October 1, 2015, the EPA changed the National Ambient Air Quality Standards (NAAQS) for ground-level ozone to 70 parts per billion (ppb). The updated standards are designed to protect the health of children, the elderly, those with lung diseases such as asthma, and outdoor workers or those who take part in outdoor activities. The new measures also will improve the health of trees, plants and ecosystems that may be affected by ground-level ozone and other pollutants. The EPA is making corresponding revisions to the Air Quality Index (AQI) by setting an AQI value of 100 equal to an 8-hour-average O3 measurement of 70 ppb, the same as the revised primary O3 standard. Compliance with the new standards will be based on the 2014-2016 monitoring cycle, and designations for “Non-Attainment” areas will be made in October 2017.
You can view the EPA’s proposed rule for implementation of the 2015 ozone NAAQS which includes options for the revocation of the 2008 ozone NAAQS. 2016-27333
On November 6, 2017, the EPA issued final designations for the 2015 National Ambient Air Quality Standards (NAAQS) for ground-level ozone for most areas in the U.S. All seven counties in the CTCOG region are designated as “attainment/unclassifiable”. The final designations will take effect 60 days after the notice is published in the Federal Register. For remaining areas, the EPA is not prepared to issue designations and will address these areas in a separate future action. More information can be found on the EPA website.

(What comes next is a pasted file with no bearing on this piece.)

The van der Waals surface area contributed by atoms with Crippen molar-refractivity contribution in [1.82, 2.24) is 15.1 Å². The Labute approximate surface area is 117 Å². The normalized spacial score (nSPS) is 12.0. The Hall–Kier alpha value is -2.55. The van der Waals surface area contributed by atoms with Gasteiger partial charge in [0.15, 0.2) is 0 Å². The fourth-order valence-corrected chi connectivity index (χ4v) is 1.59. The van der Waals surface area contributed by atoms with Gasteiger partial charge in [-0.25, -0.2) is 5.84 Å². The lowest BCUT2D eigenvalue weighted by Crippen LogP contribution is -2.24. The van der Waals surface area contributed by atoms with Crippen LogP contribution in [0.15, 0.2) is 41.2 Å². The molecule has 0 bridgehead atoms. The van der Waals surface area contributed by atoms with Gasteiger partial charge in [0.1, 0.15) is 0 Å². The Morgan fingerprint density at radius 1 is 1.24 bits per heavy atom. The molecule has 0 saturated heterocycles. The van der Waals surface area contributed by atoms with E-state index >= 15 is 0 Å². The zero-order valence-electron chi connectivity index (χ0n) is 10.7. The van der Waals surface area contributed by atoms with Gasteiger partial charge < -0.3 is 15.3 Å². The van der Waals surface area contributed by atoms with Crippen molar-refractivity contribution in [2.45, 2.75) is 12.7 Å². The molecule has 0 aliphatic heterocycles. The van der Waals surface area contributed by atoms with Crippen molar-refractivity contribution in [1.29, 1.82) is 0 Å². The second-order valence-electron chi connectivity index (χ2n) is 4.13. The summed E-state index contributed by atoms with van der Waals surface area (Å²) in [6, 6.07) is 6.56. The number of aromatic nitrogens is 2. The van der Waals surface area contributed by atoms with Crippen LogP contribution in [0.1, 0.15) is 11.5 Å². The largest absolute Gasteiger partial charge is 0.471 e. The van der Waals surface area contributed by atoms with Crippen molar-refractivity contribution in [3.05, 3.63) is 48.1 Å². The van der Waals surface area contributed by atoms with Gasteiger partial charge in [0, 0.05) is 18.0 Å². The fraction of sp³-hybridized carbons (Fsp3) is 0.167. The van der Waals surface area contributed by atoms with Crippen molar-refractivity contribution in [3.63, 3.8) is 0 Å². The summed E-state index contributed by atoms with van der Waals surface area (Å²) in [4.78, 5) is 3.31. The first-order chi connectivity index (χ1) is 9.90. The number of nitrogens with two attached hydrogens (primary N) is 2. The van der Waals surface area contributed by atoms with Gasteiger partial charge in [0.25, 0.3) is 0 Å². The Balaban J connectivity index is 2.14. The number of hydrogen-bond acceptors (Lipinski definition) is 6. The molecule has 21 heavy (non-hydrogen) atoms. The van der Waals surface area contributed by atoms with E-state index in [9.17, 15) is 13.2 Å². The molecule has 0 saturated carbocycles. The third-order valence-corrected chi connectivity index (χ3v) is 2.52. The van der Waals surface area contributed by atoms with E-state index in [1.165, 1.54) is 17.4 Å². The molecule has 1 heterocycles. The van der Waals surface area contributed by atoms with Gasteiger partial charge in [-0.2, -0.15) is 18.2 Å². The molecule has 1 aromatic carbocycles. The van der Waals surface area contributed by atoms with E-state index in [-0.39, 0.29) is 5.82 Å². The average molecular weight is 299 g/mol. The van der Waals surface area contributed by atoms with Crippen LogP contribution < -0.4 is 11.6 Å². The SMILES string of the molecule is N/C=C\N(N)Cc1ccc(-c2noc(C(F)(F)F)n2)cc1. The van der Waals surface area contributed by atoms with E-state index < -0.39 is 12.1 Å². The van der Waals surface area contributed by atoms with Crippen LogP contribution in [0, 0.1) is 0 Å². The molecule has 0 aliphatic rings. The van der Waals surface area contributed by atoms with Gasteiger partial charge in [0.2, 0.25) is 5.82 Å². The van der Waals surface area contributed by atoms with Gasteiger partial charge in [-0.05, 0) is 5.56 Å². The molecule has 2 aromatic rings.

How is Air Quality Measured?
Compliance is determined by the following method:
- Ozone readings are taken every hour
- Daily Value calculation = Highest 8-hour average for that day
- Annual Value calculation = 4th highest daily value for the year
- Design Value calculation = 3 year average of annual values
A design value is a statistic that describes the air quality status of a given location relative to the level of the NAAQS for ozone. In other words, the design value should be at or below 70 ppb in order for an area to remain in attainment.
Texas Emissions Reduction Plan (TERP)
The TCEQ’s TERP program is comprised of nine different programs. Each program involves financial incentives to eligible individuals, businesses, or local governments to reduce emissions from polluting vehicles and equipment.
Bell and Milam counties are eligible for the following: